BEIJING, August 16- Two modern-day legends of track and field will battle to take over the presidency of athletics’ world governing body next week in the knowledge that they face a major overhaul to salvage the sport’s doping-blighted face.
Either Sergey Bubka or Sebastian Coe will become president of the International Association of Athletics Federations (IAAF) on Wednesday after the body’s 214 member federations vote, with incumbent Lamine Diack stepping down after 16 years in charge at the age of 82.
Facing the Ukrainian 10-time world pole vault champion and British two-time Olympic 1500m gold medallist is a monumental task of tackling the doping scourge that has rocked athletics.
The IAAF has in recent weeks been at the centre of allegations of widespread cheating and suspicious blood tests involving hundreds of athletes. The Monaco-based body has responded whole-heartedly, calling the claims “sensationalist and confusing”.
In much the same way as football’s world body FIFA has been torn apart by allegations of corruption, with Sepp Blatter agreeing to stand down as president as a result of the fall-out, the IAAF finds itself in turbulent waters.
And rarely can someone be parachuted into a job at such a pivotal time in a sport craving more public and media interest and support in a world so dominated by football.
Insiders say the race is too close to call. Bubka, 51, is standing for both the presidency and the vice-presidency, the 58-year-old Coe just the former, having announced he was also willing to step down from his role as an ambassador for US equipment company Nike.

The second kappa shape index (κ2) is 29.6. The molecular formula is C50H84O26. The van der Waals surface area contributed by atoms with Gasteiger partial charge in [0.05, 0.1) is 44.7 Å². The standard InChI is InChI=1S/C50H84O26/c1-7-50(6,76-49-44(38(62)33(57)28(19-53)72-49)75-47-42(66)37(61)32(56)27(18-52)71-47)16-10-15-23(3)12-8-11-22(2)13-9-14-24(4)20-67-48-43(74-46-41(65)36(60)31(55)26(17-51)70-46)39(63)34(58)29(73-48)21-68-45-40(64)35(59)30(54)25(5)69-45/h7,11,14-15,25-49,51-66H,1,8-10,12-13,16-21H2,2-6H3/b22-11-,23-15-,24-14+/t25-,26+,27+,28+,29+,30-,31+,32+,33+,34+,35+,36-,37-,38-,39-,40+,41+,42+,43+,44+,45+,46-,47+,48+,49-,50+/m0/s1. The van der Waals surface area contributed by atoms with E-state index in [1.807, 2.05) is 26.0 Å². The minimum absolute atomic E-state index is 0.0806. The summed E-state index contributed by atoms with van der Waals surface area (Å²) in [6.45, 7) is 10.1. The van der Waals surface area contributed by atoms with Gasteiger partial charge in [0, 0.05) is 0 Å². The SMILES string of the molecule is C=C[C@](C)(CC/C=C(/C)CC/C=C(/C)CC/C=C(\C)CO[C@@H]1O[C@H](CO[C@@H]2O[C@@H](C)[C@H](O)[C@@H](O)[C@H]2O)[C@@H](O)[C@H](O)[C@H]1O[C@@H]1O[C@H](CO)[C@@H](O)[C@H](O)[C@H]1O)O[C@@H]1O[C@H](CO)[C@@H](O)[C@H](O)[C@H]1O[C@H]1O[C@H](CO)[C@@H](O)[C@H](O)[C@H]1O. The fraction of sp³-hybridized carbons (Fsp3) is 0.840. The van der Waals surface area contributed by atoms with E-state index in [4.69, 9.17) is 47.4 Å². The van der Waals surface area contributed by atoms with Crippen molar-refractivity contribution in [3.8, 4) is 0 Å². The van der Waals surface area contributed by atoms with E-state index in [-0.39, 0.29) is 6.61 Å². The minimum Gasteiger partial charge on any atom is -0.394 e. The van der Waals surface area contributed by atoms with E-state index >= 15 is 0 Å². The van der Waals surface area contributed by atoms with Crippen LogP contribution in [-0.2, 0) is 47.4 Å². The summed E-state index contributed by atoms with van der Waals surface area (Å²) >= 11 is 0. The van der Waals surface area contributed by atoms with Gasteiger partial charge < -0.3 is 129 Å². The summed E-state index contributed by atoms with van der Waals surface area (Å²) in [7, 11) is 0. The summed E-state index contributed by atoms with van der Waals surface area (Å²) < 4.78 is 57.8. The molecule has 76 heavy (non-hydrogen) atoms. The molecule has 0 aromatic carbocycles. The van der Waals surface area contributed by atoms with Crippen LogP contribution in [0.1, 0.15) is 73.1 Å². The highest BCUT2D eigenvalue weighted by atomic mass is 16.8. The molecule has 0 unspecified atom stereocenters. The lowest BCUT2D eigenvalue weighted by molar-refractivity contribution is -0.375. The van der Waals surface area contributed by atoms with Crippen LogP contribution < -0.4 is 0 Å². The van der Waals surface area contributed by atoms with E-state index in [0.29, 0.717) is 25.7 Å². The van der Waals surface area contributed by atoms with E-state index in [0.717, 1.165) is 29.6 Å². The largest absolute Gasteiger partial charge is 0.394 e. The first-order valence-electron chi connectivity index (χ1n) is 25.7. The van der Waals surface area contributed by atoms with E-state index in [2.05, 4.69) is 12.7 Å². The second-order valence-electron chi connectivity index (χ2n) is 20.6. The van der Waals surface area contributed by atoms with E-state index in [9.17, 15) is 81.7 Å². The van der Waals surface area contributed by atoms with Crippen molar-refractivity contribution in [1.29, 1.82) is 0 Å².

The manifestoes of the two former stars are not hugely differing to the layman, though one major divergence is Coe’s insistence that an independent drug-testing body be established. Bubka, who also won Olympic gold in 1988, would prefer to continue working with the World Anti-Doping Agency (WADA).
– ignorance and malevolence –
Interestingly, Coe went for the messenger’s jugular in the wake of ARD/Sunday Times claims that more than 800 athletes recorded suspicious blood tests between 2001 and 2012.
He described the finding as a “declaration of war” against athletics, adding that the coverage was “wrong” and showed “a breathtaking ignorance or a level of malevolence”.
Bubka, however, avoided taking aim at the media outlets, instead reiterating his calls for more transparency and admitting that the IAAF needed to be “more proactive”.
Both men have some serious experience of sports management and are masters in confidently holding their own in the public domain.
Bubka, 51, has been involved with the IAAF since 2001 and has served as vice-president since 2007. He has also been president of Ukraine’s National Olympic Committee in Ukraine since 2005 and a member of the International Olympic Committee (IOC) since 1999.
He decided, rather ambitiously, to run for IOC president in 2013, but lost to current head Thomas Bach.
Coe has also accomplished much in his life since winning his second 1500m gold medal in 1984, going on to become a Conservative politician in Britain and notably overseeing the highly successful London Olympics in 2012.
“I have for a long time known we had two potential candidates to lead our sport into the future who would each make good presidents,” Diack told AFP ahead of the vote.
“It was for this reason that at the 2007 IAAF elections I asked two of the four vice-presidents to voluntarily stand down to make room for Seb and Sergey to advance.”
Be it Bubka or Coe who wins over the bulk of the member states that make up the IAAF, the new president faces a battle royale to rescue the credibility and integrity of track and field, the biggest Olympic sport but still a minnow in financial terms.